Bennett continued, saying:

It is critical that policymakers understand that the primary causes of this tragedy were not technical or management errors but rather policy choices that favored unreliable wind and solar over reliable gas and coal generation. Poor real-time decisions made the problems worse, but it was these long-term policies that left the grid vulnerable to any event combining high demand with low wind and solar output and made this event almost inevitable.

The lesson

Poor energy policy resulting in a lack of available power was the culprit in the 2021 Texas blackout.

Almost every regional grid in the United States is ringing the alarm about similar issues, as the image below provided by North American Electric Reliability Corporation (NERC) shows.

These shortfall problems all stem from the same thing: poor energy policy favoring unreliable wind and solar energy sources, and economically forcing reliable power plants off the grid.

For parting words, I’ll leave you with the warnings from the North American Electric Reliability Corporation (NERC), that due to retirements of thermal plants and increased wind and solar penetrations, the reliability of the grid relies on cooperative weather.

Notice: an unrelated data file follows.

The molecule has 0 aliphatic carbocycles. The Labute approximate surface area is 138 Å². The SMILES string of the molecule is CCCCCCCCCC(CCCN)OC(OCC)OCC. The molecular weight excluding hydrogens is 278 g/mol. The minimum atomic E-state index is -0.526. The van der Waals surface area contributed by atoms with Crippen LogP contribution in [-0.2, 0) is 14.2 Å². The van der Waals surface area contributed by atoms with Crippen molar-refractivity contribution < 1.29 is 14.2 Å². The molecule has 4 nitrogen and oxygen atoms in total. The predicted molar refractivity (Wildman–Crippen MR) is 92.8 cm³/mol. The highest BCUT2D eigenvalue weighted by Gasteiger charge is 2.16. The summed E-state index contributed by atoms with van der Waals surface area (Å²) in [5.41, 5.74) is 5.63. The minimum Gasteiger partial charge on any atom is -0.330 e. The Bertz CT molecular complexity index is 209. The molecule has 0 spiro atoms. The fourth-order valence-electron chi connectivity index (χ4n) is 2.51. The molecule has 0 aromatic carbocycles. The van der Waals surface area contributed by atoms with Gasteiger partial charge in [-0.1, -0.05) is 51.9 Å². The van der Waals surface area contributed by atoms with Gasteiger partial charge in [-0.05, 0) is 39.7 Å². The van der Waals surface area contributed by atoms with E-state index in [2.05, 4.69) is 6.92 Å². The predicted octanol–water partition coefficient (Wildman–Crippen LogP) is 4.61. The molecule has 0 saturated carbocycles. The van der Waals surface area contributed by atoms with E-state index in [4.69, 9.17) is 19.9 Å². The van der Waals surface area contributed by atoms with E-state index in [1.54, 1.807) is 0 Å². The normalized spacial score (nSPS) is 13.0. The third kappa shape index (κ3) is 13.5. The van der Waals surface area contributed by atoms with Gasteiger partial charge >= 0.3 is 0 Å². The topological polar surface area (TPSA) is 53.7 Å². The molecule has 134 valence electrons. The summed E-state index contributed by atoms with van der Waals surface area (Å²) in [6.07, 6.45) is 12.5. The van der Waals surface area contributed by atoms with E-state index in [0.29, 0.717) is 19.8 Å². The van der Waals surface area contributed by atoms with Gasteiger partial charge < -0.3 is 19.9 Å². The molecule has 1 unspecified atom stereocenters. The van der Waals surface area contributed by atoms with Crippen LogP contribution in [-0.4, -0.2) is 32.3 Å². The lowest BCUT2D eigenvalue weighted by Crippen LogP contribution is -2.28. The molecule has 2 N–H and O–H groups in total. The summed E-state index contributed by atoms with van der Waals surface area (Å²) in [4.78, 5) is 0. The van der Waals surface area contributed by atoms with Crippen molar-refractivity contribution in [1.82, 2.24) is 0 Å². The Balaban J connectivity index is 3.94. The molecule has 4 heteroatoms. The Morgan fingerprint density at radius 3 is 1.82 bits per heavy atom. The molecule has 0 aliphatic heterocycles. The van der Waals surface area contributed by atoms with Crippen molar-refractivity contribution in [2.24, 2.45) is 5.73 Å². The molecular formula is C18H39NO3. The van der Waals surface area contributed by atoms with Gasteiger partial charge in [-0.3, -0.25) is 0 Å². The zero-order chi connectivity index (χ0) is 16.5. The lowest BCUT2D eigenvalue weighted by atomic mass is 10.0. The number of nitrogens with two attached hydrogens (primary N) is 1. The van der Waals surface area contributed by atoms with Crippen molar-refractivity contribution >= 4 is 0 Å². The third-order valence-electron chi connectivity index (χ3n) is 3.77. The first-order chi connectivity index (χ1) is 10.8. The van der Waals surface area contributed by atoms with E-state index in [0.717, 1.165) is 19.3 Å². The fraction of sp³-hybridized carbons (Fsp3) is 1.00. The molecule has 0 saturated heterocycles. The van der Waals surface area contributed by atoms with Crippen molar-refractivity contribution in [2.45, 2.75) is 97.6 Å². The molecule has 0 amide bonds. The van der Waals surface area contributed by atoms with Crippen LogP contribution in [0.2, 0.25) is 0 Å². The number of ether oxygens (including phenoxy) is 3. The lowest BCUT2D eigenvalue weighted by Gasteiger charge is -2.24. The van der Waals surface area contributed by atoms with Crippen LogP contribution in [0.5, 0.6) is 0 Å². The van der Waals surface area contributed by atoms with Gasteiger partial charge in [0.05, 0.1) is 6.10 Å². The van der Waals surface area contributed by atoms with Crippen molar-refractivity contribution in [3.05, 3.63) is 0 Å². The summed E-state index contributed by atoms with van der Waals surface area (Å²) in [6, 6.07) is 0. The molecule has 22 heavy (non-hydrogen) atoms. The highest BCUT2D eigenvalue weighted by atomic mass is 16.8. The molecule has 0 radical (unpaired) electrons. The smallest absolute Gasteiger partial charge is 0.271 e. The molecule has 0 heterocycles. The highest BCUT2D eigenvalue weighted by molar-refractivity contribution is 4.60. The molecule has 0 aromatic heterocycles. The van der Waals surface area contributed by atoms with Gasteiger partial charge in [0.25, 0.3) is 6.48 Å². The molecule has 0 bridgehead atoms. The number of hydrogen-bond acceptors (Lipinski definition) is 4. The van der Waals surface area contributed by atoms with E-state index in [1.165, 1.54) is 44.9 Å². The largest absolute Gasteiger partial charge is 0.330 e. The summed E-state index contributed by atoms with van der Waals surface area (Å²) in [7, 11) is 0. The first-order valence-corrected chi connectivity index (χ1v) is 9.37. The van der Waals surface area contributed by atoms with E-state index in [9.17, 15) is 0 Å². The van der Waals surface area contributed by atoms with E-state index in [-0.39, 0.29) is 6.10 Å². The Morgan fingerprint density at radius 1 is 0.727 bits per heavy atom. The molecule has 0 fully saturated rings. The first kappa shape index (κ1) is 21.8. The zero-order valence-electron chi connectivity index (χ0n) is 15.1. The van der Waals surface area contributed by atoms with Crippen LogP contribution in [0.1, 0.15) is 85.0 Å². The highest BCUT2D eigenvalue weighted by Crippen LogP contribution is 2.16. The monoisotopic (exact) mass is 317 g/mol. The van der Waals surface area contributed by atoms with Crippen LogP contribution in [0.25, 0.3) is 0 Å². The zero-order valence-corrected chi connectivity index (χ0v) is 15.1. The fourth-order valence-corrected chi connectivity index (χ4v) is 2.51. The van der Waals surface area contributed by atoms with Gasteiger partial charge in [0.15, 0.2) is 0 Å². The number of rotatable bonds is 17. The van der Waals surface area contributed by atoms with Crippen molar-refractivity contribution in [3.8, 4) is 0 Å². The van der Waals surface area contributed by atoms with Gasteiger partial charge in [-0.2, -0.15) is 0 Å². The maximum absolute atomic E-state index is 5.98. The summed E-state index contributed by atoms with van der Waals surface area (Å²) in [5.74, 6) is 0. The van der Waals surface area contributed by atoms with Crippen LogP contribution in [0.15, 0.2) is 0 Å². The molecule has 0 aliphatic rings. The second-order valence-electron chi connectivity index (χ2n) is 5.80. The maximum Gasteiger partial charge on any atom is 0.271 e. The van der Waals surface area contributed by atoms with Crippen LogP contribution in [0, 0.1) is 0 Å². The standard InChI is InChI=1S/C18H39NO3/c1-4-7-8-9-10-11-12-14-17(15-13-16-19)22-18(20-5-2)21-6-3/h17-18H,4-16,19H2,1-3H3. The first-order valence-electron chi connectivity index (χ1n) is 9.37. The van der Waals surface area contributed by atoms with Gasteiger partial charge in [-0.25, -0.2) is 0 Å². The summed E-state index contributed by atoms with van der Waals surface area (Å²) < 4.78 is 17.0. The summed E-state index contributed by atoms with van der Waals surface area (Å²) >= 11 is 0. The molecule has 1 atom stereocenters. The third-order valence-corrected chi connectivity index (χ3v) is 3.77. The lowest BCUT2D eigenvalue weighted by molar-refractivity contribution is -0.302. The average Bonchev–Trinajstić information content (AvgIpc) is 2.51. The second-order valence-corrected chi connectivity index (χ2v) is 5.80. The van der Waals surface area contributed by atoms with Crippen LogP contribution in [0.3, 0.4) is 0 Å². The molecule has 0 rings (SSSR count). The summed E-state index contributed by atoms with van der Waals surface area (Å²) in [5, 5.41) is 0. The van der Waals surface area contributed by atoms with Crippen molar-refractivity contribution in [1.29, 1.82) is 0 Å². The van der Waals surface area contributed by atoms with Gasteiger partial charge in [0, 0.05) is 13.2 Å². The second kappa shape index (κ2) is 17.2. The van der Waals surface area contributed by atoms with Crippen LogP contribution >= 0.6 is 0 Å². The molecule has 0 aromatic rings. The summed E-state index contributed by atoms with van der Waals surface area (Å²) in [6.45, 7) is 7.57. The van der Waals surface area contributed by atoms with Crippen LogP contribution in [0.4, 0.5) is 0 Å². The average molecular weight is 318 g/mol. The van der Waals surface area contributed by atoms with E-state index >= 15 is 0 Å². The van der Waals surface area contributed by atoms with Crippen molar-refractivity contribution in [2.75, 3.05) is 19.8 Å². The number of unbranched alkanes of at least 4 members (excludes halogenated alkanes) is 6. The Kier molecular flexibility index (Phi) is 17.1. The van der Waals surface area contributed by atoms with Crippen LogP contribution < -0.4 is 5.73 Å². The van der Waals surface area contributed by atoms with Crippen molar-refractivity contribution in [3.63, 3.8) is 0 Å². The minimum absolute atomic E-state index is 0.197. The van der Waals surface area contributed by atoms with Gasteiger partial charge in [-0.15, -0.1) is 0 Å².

Performance of wind generators during periods of high electricity demand is a key factor in determining whether system operators need to employ operating mitigations, such as maximum-generation declarations and energy emergencies.

And Southwest Power Pool (SPP):

[Balancing Authority] generation capacity deficiency risks remain depending on wind generation output levels and unanticipated generation outages in combination with high load periods.


Extreme generator outages combined with low-wind output during extreme
peak demand could result in the need to employ operating mitigations such as demand response, EEAs, and localized load shedding.

ERCOT is also experiencing large increases in renewable production curtailments due to
transmission constraints, and these curtailments are increasingly occurring at solar PV sites.